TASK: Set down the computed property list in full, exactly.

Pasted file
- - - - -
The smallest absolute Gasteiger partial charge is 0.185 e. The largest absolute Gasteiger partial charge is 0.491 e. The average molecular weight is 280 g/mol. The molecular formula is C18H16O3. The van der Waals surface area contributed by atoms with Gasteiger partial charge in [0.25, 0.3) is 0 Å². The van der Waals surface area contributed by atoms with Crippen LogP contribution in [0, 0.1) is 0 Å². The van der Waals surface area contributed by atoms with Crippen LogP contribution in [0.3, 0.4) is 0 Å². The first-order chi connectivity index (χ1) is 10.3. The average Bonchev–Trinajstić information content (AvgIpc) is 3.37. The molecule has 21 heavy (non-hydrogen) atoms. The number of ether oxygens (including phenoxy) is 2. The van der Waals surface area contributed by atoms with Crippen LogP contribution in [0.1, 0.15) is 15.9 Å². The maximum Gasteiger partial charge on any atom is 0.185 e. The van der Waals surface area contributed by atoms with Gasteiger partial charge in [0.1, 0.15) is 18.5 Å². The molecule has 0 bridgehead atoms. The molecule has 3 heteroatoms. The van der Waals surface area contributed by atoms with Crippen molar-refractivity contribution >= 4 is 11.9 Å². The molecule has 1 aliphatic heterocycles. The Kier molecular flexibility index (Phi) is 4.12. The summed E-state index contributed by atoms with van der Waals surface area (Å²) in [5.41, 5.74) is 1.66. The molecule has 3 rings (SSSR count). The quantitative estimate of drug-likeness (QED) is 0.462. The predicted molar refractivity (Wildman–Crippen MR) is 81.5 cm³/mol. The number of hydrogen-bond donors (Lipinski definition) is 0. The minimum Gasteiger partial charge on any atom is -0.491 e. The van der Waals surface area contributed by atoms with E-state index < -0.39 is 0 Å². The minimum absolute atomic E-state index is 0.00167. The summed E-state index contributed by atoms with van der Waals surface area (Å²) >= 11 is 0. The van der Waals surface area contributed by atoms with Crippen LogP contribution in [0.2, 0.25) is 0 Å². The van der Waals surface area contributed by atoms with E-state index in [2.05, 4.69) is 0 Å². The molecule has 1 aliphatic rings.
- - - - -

The smallest absolute Gasteiger partial charge is 0.185 e. The largest absolute Gasteiger partial charge is 0.491 e. The average molecular weight is 280 g/mol. The molecular formula is C18H16O3. The van der Waals surface area contributed by atoms with Gasteiger partial charge in [0.25, 0.3) is 0 Å². The van der Waals surface area contributed by atoms with Crippen LogP contribution in [0, 0.1) is 0 Å². The van der Waals surface area contributed by atoms with Crippen LogP contribution in [0.3, 0.4) is 0 Å². The first-order chi connectivity index (χ1) is 10.3. The average Bonchev–Trinajstić information content (AvgIpc) is 3.37. The molecule has 21 heavy (non-hydrogen) atoms. The number of ether oxygens (including phenoxy) is 2. The van der Waals surface area contributed by atoms with Crippen LogP contribution in [0.1, 0.15) is 15.9 Å². The maximum Gasteiger partial charge on any atom is 0.185 e. The van der Waals surface area contributed by atoms with Gasteiger partial charge in [0.1, 0.15) is 18.5 Å². The molecule has 0 bridgehead atoms. The molecule has 3 heteroatoms. The van der Waals surface area contributed by atoms with Crippen molar-refractivity contribution >= 4 is 11.9 Å². The molecule has 1 aliphatic heterocycles. The Kier molecular flexibility index (Phi) is 4.12. The summed E-state index contributed by atoms with van der Waals surface area (Å²) in [5.41, 5.74) is 1.66. The molecule has 3 rings (SSSR count). The quantitative estimate of drug-likeness (QED) is 0.462. The predicted molar refractivity (Wildman–Crippen MR) is 81.5 cm³/mol. The number of hydrogen-bond donors (Lipinski definition) is 0. The minimum Gasteiger partial charge on any atom is -0.491 e. The van der Waals surface area contributed by atoms with E-state index < -0.39 is 0 Å². The minimum absolute atomic E-state index is 0.00167. The summed E-state index contributed by atoms with van der Waals surface area (Å²) >= 11 is 0. The van der Waals surface area contributed by atoms with Crippen LogP contribution in [0.2, 0.25) is 0 Å². The van der Waals surface area contributed by atoms with E-state index in [2.05, 4.69) is 0 Å². The molecule has 1 aliphatic rings.